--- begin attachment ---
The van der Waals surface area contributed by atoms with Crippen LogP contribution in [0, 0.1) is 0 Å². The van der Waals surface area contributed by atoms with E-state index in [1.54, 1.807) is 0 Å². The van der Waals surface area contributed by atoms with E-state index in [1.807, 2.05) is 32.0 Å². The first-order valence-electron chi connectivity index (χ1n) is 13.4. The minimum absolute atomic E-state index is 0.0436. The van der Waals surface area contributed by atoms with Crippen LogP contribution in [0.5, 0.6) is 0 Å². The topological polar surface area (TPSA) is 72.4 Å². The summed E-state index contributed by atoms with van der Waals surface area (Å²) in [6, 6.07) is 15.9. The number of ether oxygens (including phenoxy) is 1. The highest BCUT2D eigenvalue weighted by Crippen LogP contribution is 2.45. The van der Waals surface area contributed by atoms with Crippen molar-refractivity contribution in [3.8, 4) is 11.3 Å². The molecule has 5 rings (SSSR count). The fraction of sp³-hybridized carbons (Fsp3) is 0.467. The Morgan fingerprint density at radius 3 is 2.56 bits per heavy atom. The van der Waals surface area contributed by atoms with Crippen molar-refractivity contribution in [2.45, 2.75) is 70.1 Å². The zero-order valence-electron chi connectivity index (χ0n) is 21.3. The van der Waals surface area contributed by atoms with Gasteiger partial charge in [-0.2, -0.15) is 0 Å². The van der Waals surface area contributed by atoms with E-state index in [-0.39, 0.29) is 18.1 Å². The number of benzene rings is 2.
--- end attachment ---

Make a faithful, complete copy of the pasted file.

The van der Waals surface area contributed by atoms with Crippen LogP contribution in [0, 0.1) is 0 Å². The van der Waals surface area contributed by atoms with E-state index in [1.54, 1.807) is 0 Å². The van der Waals surface area contributed by atoms with E-state index in [1.807, 2.05) is 32.0 Å². The first-order valence-electron chi connectivity index (χ1n) is 13.4. The minimum absolute atomic E-state index is 0.0436. The van der Waals surface area contributed by atoms with Crippen LogP contribution in [0.5, 0.6) is 0 Å². The topological polar surface area (TPSA) is 72.4 Å². The summed E-state index contributed by atoms with van der Waals surface area (Å²) in [6, 6.07) is 15.9. The number of ether oxygens (including phenoxy) is 1. The highest BCUT2D eigenvalue weighted by Crippen LogP contribution is 2.45. The van der Waals surface area contributed by atoms with Crippen molar-refractivity contribution in [3.8, 4) is 11.3 Å². The molecule has 5 rings (SSSR count). The fraction of sp³-hybridized carbons (Fsp3) is 0.467. The Morgan fingerprint density at radius 3 is 2.56 bits per heavy atom. The van der Waals surface area contributed by atoms with Crippen molar-refractivity contribution in [2.45, 2.75) is 70.1 Å². The zero-order valence-electron chi connectivity index (χ0n) is 21.3. The van der Waals surface area contributed by atoms with Gasteiger partial charge in [-0.2, -0.15) is 0 Å². The van der Waals surface area contributed by atoms with E-state index in [-0.39, 0.29) is 18.1 Å². The number of benzene rings is 2.